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COVID-19 vaccines could be available as soon as Friday, FDA advisor says

Distribution plans likely will fall on the U.S. Army’s shoulders, and CVS stores could also be involved

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Photo (c) Kunal Mahto - Getty Images
Good news on the pandemic front. A U.S. Food and Drug Administration (FDA) advisor says Americans might be able to start getting COVID-19 vaccines as early as Friday, December 11.

Dr. James Hildreth, an FDA vaccines advisor and the president and CEO of Meharry Medical College, told NBC News’ ‘TODAY’ show that the agency may issue an emergency-use authorization to Pfizer’s and BioNTech's vaccine after a meeting of experts takes place on Thursday. That approval could go into effect the very next day. 

Both companies had earlier been given the green light to fast-track their vaccines by the FDA in mid-July.

Dr. Moncef Slaoui, the head of the White House's coronavirus vaccine effort, confirmed Hildreth’s perspective, saying in an interview on CBS News’ “Face the Nation” that he also expects the FDA to approve the shot. He said shipments will likely start as soon as approval is given. 

Questions about vaccine distribution raised

When Hildreth was asked about the lack of a “clear and consistent plan” to distribute the vaccines and why Americans should have any confidence in the possibility, he put the onus on the U.S. Army, saying it -- or one of its generals -- would be responsible for the logistics. 

“One thing that our military does well is large-scale mobilizations like this,” he said.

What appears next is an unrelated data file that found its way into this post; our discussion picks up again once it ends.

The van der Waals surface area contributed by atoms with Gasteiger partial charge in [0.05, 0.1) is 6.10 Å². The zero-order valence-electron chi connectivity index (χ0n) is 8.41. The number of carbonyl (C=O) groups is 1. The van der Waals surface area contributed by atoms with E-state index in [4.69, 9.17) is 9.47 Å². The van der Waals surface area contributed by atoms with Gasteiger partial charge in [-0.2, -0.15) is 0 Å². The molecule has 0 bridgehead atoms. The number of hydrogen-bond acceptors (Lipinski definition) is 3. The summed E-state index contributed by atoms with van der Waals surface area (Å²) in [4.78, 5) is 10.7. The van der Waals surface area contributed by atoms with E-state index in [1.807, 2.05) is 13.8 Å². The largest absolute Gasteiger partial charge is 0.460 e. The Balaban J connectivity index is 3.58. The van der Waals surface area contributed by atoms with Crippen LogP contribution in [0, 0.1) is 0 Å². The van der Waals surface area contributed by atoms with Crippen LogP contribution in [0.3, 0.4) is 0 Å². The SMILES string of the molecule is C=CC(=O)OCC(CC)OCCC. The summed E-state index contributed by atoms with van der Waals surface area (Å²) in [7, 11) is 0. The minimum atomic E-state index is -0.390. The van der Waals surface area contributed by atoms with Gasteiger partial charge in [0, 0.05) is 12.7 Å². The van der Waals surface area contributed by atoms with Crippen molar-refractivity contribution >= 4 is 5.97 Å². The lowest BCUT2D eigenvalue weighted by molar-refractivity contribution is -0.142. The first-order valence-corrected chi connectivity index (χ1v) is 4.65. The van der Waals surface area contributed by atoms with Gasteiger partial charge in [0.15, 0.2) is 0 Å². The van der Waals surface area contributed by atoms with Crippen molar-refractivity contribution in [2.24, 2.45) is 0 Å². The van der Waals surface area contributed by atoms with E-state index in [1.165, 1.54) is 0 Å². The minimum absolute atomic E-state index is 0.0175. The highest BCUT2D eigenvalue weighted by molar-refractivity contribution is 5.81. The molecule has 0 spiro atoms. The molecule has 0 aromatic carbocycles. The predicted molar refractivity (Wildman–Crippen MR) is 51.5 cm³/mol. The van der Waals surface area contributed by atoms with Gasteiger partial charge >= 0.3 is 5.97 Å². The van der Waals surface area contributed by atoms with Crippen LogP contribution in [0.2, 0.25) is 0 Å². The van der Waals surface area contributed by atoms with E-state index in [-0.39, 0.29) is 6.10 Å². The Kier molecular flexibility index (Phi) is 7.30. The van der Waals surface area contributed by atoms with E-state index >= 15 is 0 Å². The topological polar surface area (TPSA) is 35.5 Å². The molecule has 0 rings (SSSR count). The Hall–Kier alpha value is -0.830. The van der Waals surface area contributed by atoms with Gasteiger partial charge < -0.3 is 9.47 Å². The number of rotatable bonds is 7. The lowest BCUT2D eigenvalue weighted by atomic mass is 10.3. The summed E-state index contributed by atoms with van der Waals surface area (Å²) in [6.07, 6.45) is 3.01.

Hildreth also gave a nice plug for CVS, saying that the company’s stores could play a big part in distribution due to how many there are throughout the country. 

“I also think that (Americans) should know that drug companies such as CVS are involved,” Hildreth said. “CVS stores, if you look at them in total, 80 percent of our population lives within three miles of a CVS store and that’s one example of how we’re mobilizing, taking advantage of existing infrastructure to make sure we get this right. I think Americans can be confident that it’s going to be distributed and done very well.”

What about confidence in the vaccine itself?

Regardless of access, many consumers may not be lining up to get inoculated when the time comes; a recent poll shows that 40 percent of Americans have little to no confidence in a vaccine. However, Hildreth said the FDA has spent a “lot of time” dealing with that low level of buy-in.

“My response would be a couple of things. The fast speed of the (development) of this vaccine is related to technology, existing infrastructure, and really incredible science,” Hildreth said.

“The other thing is that we’re identifying trusted messengers, making sure they are confident in the vaccine and allowing them to be the ones who are conveying the messages to the minority communities. We think that’s going to work. We need to give them agency, the ability to make a decision for themselves, and that requires giving them sufficient information. We’re confident we can do that.”

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